Another problem is the combat.  Which is to easy and well... Kinda slow and a bit boring.  It's very realistic given that Campbell has refused to use Star Trek style FTL comms and sensors  but it doesn't really make for pulse pounding combat.  It kinda makes me wish we could drag Myke Cole in here because the combat scenes were one part of his book that were fairly well done.  This means if you aren't interested in politics, character relationships or in John Geary... You won't like this book.  On one hand, I like Campbell's grasp of what the technology actually means on the other hand, I really wish for some actual excitement in the battle scences, which play out as Geary watching things that happened minutes to hours ago and waiting for other things to happen, while radioing in orders that most of us aren't going to really understand.  For example:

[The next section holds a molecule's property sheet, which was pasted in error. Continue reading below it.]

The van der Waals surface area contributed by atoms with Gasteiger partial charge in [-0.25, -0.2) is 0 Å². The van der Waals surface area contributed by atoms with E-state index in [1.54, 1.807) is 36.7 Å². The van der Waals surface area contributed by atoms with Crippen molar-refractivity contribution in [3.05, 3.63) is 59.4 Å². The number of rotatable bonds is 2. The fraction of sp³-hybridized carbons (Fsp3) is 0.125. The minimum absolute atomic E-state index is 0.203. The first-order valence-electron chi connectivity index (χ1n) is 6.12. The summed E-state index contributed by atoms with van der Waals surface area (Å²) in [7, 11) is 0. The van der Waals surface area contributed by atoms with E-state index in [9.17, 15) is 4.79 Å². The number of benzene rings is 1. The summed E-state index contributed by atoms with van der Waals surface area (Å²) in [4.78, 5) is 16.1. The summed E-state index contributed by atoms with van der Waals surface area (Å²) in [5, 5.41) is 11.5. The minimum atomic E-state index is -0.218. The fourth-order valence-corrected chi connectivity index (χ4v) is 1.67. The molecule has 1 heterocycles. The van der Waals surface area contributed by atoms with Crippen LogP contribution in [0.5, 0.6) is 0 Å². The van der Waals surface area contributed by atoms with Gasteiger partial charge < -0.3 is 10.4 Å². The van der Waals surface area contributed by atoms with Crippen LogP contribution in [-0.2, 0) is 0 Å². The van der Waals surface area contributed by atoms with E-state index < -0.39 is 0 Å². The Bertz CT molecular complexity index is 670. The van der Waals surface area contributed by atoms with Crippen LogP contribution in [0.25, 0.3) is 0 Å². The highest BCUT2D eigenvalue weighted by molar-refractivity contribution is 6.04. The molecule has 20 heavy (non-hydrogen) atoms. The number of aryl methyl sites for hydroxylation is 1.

"Formation Fox Five Five, increase down angle at two zero at time three eight."

I have no clue what is being said here, other then Formation so and so, do something else in 38 minutes. Which isn't really pulse pounding is it?  All well.  Despite that I enjoyed the book very much and it is currently the best fiction book to show up in this review (I hope it doesn't hold the title long, I'd really like to see more awesome fiction show up here).

The Lost Fleet Dauntless gets a B-  A good book, but combat and the problems buying the setting are holding it down.  Still I enjoyed it enough to get the sequel Lost Fleet Fearless, which I will be reviewing next!  Breaking the fiction-non fiction pattern because you should learn to expect the unexpected.